Macbeth is about how the quest for power and, in Macbeth's own case, how his "vaulting ambition" (Act I, scene vii, line 26) causes him, a valiant hero who has loyally defended his king, to do terrible things.
Macbeth is praised by the King (Duncan) and is granted the title of Thane of Cawdor but, because the witches have predicted that not only will Macbeth be Thane but he will also eventually be king, Macbeth wonders whether he will need to do anything to ensure that the prediction comes true. This is the first example of how he changes in Act I. It seems that the witches have such an effect on him that he begins to think about getting rid of anyone in his way, not only Duncan, but Duncan's heir (Malcolm), too. He says, "...For in my way it lies...Let not light see my black and deep desires" (I.iv.50). He tells the audience that he has these "black" thoughts which he knows are wicked. He continues to change from the valiant soldier and, although he will be affected by guilt after killing Duncan (and forgetting to leave the daggers behind) and will be remorseful as he wishes to "wake Duncan," by the time he has had Banquo killed, he no longer recognizes the guilt and is driven by his need to be king at all costs. He suggests that Lady Macbeth, in Act III, scene ii, line 46, will "applaud the deed" when she hears that Banquo is dead. He does not expect to make any mistakes this time (like he did by forgetting to leave the daggers behind when he killed Duncan). This reflects a radical change in Macbeth who no longer relies on Lady Macbeth as much as he did when he killed Duncan, whom he killed when she told him that he was less than a man otherwise; (see Act I, scene vii, lines 49-50). She does, however, still protect him when Banquo's ghost appears. We see Macbeth completely changed when Lady Macbeth dies and Macbeth realizes that the witches are "juggling fiends" (V.viii.19) who have not protected his interests at all. He will not surrender, thinking it is more noble to fight to the end even though he cannot win.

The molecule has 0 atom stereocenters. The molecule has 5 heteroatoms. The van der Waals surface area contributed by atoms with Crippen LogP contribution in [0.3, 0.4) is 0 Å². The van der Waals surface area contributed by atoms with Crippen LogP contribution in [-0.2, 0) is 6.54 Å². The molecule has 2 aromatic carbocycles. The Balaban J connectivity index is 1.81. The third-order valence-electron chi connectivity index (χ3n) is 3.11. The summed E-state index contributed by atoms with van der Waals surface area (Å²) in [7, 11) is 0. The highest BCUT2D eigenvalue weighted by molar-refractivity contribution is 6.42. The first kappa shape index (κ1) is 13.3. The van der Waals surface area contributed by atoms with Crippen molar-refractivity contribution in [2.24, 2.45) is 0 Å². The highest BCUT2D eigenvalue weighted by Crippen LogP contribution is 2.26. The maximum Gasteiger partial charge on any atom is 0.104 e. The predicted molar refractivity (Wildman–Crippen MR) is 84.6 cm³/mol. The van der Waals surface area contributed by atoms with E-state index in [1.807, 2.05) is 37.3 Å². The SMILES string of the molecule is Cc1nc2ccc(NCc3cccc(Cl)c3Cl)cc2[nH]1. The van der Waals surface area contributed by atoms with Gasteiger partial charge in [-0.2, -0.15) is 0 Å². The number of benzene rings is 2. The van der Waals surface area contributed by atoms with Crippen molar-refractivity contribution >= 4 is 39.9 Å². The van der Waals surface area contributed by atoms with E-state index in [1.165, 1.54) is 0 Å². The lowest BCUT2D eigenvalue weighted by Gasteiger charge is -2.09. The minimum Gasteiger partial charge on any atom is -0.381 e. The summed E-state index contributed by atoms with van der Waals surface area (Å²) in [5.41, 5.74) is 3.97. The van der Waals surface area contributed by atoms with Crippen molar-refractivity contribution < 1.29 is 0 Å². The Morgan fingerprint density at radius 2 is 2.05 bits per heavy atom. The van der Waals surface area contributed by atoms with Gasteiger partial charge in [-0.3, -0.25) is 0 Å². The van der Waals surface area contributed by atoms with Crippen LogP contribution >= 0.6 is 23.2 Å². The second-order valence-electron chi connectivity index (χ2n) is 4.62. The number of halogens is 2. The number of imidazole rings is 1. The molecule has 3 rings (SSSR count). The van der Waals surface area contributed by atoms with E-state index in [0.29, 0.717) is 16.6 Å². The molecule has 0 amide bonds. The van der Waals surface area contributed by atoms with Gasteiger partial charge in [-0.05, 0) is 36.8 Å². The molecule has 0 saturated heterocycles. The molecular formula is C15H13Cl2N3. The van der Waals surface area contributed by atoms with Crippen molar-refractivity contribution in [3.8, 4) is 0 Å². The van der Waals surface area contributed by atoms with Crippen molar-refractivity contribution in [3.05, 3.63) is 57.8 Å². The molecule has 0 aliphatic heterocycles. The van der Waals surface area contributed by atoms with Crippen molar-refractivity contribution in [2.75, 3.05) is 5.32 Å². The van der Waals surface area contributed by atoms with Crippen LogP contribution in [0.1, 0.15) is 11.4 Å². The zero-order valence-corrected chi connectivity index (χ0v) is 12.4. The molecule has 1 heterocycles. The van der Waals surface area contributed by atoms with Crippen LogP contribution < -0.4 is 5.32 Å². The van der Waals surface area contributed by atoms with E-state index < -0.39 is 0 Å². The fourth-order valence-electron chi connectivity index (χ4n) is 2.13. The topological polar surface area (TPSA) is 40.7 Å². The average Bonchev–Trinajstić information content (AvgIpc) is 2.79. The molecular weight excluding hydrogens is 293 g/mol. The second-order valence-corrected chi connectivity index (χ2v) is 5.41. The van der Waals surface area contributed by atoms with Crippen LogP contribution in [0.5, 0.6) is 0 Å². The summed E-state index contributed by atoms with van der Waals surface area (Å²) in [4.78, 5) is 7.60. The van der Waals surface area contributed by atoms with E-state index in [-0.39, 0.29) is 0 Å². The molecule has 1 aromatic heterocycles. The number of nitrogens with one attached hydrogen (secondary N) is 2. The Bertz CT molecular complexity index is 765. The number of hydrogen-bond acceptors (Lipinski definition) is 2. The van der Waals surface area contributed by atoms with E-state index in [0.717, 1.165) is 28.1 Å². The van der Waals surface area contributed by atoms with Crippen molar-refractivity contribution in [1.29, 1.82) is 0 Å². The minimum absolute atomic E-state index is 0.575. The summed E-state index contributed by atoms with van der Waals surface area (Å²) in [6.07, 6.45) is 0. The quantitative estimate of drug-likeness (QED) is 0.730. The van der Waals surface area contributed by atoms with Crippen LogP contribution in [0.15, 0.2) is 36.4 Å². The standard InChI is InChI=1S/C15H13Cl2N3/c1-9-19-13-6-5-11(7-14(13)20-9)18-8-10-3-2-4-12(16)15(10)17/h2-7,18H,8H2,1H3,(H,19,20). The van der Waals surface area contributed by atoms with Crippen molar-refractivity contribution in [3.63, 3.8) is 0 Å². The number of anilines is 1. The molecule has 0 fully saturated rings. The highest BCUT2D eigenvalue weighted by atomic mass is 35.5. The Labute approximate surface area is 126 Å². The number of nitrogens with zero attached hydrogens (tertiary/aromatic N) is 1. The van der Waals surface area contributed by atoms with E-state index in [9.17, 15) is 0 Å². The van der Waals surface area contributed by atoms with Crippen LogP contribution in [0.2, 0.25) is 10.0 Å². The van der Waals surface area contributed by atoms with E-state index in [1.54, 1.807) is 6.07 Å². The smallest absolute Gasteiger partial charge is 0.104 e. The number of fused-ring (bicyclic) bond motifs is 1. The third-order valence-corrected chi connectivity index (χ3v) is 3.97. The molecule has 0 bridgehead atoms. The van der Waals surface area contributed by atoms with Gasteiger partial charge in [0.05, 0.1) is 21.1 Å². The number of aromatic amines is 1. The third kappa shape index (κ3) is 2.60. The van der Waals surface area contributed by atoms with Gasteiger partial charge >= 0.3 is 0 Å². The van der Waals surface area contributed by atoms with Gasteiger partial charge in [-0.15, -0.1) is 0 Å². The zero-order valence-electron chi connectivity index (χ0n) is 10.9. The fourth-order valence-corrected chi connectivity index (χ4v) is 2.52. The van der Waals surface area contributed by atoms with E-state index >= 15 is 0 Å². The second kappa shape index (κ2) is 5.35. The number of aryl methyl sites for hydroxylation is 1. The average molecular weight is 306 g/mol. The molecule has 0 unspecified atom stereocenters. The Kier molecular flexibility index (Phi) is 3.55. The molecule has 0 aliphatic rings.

Lady Macbeth is another character that completely changes. She is scheming from the beginning, recognizing that Macbeth is not entirely wicked and that she will have to "chastise with the valor of my tongue All that impedes thee..." (I.v.24-25), meaning that she knows that she will have to mock him and plan everything if they are to succeed; she will have to convince him to carry out the plan by removing any obstacles. She worries about Macbeth but begins to change when she realizes that he is not involving her in his schemes and, in fact, is perhaps going too far. She encourages Macbeth to stop, telling him "You must leave this" (III.ii.55). Her descent into madness is confirmed when she babbles about the "damned spot" (V.i.32) and, having staunchly protected Macbeth, says she can no longer defend him. Ultimately, the doctor says, "more needs she the divine..." (line 72) when there is no hope for her.
The witches also transform from simple mischievousness on a day on which "fair is foul" (I.i.10) into manipulative "fiends" as they realize that they can encourage Macbeth's evil. From having only told Macbeth that he will become king without going into too much detail, they tell him things that will encourage his foolishness. They recognize that "something wicked this way comes" (IV.i.45) and intend to have some fun with Macbeth by feeding his obsession by telling him "none of woman born..." (IV.i.80).